So, these feelings of discord will eventually lead to resumed harmony.  The nice part about faith is that I honestly believe this.  And if I can open myself up again, instead of shutting down, shutting people out and hiding when I'm not feeling like I wish I was, then harmony will be faster coming.  One would think this would be a lesson that I had learned already as well (see the judgment rearing its head again?).  My friends have never once said, "No, Lisa, I really don't want to hear what's going on with you.  I'd rather you were distant and strange for a while."  And I know I would feel the same way.  We want the shared humanity; we need it.  I forget how much love there is.  And how much patience.  And this is where I find harmony in the world.

Sunday, October 9, 2011


I have hit the moment in Tucson where I breathe a sigh of relief and realize I've lived through another summer.  For some reason, though, this shift in season has been accompanied by unsettled feelings:  irritability, confusion, inability to focus on what exactly I'm doing in the now.

I spent last year really grounding myself in my space and place and making my life exactly what I needed it to be.  And now I recognize, as we all do, that at any given moment we need any number of things that will not be what we need at a later point.  A friend of mine reminded me that self-care is a moment to moment process.  And to be really honest with ourselves, we need to always acknowledge that change is part of the equation.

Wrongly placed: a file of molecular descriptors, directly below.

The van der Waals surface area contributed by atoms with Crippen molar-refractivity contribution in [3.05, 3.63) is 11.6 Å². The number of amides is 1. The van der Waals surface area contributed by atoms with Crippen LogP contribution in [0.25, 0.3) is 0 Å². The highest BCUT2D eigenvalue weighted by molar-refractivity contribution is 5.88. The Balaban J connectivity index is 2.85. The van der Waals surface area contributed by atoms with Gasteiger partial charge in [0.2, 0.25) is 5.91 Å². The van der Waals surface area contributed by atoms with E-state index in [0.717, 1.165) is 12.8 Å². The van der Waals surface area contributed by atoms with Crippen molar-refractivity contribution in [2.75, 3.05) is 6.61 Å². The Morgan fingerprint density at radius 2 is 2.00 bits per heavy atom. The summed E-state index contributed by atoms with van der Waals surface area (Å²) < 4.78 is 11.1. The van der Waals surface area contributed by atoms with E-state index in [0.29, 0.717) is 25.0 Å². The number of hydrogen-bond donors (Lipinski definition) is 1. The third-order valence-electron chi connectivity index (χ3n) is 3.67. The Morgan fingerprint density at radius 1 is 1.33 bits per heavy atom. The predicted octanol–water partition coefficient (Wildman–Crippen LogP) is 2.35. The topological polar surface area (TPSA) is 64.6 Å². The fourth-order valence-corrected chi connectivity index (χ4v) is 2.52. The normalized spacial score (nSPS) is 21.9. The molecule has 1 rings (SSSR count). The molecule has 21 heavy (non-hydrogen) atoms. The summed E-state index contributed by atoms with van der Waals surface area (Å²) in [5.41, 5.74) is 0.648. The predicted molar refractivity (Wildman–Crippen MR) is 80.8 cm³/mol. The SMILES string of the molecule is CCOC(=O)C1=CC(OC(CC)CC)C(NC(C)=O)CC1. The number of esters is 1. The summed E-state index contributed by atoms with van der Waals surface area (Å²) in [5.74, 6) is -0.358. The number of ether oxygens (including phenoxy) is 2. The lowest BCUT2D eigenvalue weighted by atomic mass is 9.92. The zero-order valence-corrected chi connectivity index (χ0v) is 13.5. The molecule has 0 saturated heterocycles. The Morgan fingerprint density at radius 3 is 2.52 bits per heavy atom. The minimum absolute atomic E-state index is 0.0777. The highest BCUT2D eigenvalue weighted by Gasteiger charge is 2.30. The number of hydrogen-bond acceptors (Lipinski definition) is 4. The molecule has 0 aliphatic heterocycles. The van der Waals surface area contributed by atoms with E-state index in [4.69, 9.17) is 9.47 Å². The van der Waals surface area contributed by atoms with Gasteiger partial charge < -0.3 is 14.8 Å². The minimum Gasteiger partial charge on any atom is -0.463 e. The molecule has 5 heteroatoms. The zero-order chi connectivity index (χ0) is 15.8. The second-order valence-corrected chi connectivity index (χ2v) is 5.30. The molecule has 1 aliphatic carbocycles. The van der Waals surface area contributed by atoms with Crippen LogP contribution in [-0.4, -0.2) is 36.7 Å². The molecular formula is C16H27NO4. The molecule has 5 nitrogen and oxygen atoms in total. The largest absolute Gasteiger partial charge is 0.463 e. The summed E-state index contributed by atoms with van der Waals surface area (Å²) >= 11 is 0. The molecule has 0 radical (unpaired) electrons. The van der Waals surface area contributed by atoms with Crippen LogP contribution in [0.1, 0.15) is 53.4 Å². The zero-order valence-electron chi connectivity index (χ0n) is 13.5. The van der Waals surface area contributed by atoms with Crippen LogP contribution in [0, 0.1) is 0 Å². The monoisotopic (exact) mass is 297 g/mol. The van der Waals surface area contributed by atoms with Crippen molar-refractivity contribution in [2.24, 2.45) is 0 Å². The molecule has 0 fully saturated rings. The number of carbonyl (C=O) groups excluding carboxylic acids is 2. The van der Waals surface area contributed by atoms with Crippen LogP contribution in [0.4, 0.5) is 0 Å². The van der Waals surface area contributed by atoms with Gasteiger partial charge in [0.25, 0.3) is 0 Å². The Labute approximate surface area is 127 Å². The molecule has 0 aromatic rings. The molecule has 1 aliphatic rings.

Unfortunately, the past month has been one of ants in my pants...I want to move and I want to move on NOW.  I've had this before.  I'm accustomed to these feelings surfacing recurrently in my life.  I am.  I also know I need to finish what I started here.  I want to finish what I've started here.  And so, this next month is data collection for my dissertation.  I'm alternately excited and completely overwhelmed by the prospect of the next six months of my life.  The excitement wins and I launch.  (Not without some feet-dragging and procrastination in the process, however...and the Saturday of, "I know I'll be able to focus if I just ride up Mt. Lemmon a ways on my bike...I know I will...")

What I do know, though, is that when I leave the present, when I try to leap forward to a place I don't actually inhabit yet, I can't function fully.  And I realize how much work it takes to remain grounded in life.  I have been talking myself out of falling into the trap of believing that just because I lived through a rough time in my life, that everything from here on out will be couched in a blissed-out state of enlightenment.  If only.  The work in life, I think, is taking what we learn in the hardest times and not losing the insights gained as we slog through the minutiae that makes up a lot of our daily life.